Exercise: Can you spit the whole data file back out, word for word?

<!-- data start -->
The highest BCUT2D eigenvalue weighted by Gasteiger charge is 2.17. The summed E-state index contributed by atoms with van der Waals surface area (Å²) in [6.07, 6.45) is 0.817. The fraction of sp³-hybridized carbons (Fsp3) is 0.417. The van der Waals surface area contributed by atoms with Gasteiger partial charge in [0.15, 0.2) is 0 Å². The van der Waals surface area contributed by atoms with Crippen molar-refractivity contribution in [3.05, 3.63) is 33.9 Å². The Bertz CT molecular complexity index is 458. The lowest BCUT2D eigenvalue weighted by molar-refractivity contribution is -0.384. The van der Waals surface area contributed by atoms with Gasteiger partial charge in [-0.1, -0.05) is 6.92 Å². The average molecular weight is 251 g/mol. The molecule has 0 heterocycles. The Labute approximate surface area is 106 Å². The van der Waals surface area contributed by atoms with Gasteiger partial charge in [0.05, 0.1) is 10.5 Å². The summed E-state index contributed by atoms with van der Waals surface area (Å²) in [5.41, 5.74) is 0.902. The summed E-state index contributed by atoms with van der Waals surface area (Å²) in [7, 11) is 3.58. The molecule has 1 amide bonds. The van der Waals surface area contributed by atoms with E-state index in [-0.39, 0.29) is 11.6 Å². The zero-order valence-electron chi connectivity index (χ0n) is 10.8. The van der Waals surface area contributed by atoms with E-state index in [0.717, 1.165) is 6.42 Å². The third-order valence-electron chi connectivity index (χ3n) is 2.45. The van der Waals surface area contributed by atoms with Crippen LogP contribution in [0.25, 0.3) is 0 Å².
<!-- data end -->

The highest BCUT2D eigenvalue weighted by Gasteiger charge is 2.17. The summed E-state index contributed by atoms with van der Waals surface area (Å²) in [6.07, 6.45) is 0.817. The fraction of sp³-hybridized carbons (Fsp3) is 0.417. The van der Waals surface area contributed by atoms with Gasteiger partial charge in [0.15, 0.2) is 0 Å². The van der Waals surface area contributed by atoms with Crippen molar-refractivity contribution in [3.05, 3.63) is 33.9 Å². The Bertz CT molecular complexity index is 458. The lowest BCUT2D eigenvalue weighted by molar-refractivity contribution is -0.384. The van der Waals surface area contributed by atoms with Gasteiger partial charge in [-0.1, -0.05) is 6.92 Å². The average molecular weight is 251 g/mol. The molecule has 0 heterocycles. The Labute approximate surface area is 106 Å². The van der Waals surface area contributed by atoms with Gasteiger partial charge in [0.05, 0.1) is 10.5 Å². The summed E-state index contributed by atoms with van der Waals surface area (Å²) in [5.41, 5.74) is 0.902. The summed E-state index contributed by atoms with van der Waals surface area (Å²) in [7, 11) is 3.58. The molecule has 1 amide bonds. The van der Waals surface area contributed by atoms with E-state index in [-0.39, 0.29) is 11.6 Å². The zero-order valence-electron chi connectivity index (χ0n) is 10.8. The van der Waals surface area contributed by atoms with E-state index in [0.717, 1.165) is 6.42 Å². The third-order valence-electron chi connectivity index (χ3n) is 2.45. The van der Waals surface area contributed by atoms with Crippen LogP contribution in [0.25, 0.3) is 0 Å².